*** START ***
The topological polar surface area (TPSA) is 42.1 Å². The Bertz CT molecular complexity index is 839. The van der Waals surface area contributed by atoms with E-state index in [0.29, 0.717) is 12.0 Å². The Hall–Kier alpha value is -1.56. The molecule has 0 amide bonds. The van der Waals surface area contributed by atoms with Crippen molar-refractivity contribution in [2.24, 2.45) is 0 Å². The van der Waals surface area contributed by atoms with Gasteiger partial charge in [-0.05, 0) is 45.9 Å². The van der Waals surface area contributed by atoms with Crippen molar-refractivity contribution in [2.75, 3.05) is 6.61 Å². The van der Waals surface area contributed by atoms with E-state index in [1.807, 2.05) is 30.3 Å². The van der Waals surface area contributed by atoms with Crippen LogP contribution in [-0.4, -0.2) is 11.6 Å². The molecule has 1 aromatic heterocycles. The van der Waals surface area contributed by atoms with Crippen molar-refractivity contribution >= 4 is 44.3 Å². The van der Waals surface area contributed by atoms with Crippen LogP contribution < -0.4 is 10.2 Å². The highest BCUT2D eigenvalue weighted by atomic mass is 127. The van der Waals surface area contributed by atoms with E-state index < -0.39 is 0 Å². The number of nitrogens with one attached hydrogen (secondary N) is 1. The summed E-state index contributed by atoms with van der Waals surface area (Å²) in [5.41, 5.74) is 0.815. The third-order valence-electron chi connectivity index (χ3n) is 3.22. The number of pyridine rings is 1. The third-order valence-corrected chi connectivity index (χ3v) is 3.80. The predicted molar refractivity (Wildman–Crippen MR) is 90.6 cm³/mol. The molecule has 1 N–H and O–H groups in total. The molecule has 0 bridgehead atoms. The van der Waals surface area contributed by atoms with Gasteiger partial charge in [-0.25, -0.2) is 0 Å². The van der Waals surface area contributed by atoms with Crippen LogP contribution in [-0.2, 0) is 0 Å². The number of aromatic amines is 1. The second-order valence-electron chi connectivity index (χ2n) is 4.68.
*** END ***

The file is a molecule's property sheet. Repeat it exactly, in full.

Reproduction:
The topological polar surface area (TPSA) is 42.1 Å². The Bertz CT molecular complexity index is 839. The van der Waals surface area contributed by atoms with E-state index in [0.29, 0.717) is 12.0 Å². The Hall–Kier alpha value is -1.56. The molecule has 0 amide bonds. The van der Waals surface area contributed by atoms with Crippen molar-refractivity contribution in [2.24, 2.45) is 0 Å². The van der Waals surface area contributed by atoms with Gasteiger partial charge in [-0.05, 0) is 45.9 Å². The van der Waals surface area contributed by atoms with Crippen molar-refractivity contribution in [2.75, 3.05) is 6.61 Å². The van der Waals surface area contributed by atoms with E-state index in [1.807, 2.05) is 30.3 Å². The van der Waals surface area contributed by atoms with Crippen LogP contribution in [-0.4, -0.2) is 11.6 Å². The molecule has 1 aromatic heterocycles. The van der Waals surface area contributed by atoms with Crippen molar-refractivity contribution >= 4 is 44.3 Å². The van der Waals surface area contributed by atoms with Crippen LogP contribution < -0.4 is 10.2 Å². The highest BCUT2D eigenvalue weighted by atomic mass is 127. The van der Waals surface area contributed by atoms with E-state index < -0.39 is 0 Å². The number of nitrogens with one attached hydrogen (secondary N) is 1. The summed E-state index contributed by atoms with van der Waals surface area (Å²) in [5.41, 5.74) is 0.815. The third-order valence-electron chi connectivity index (χ3n) is 3.22. The number of pyridine rings is 1. The third-order valence-corrected chi connectivity index (χ3v) is 3.80. The predicted molar refractivity (Wildman–Crippen MR) is 90.6 cm³/mol. The molecule has 1 N–H and O–H groups in total. The molecule has 0 bridgehead atoms. The van der Waals surface area contributed by atoms with Gasteiger partial charge in [-0.25, -0.2) is 0 Å². The van der Waals surface area contributed by atoms with Crippen LogP contribution in [-0.2, 0) is 0 Å². The number of aromatic amines is 1. The second-order valence-electron chi connectivity index (χ2n) is 4.68.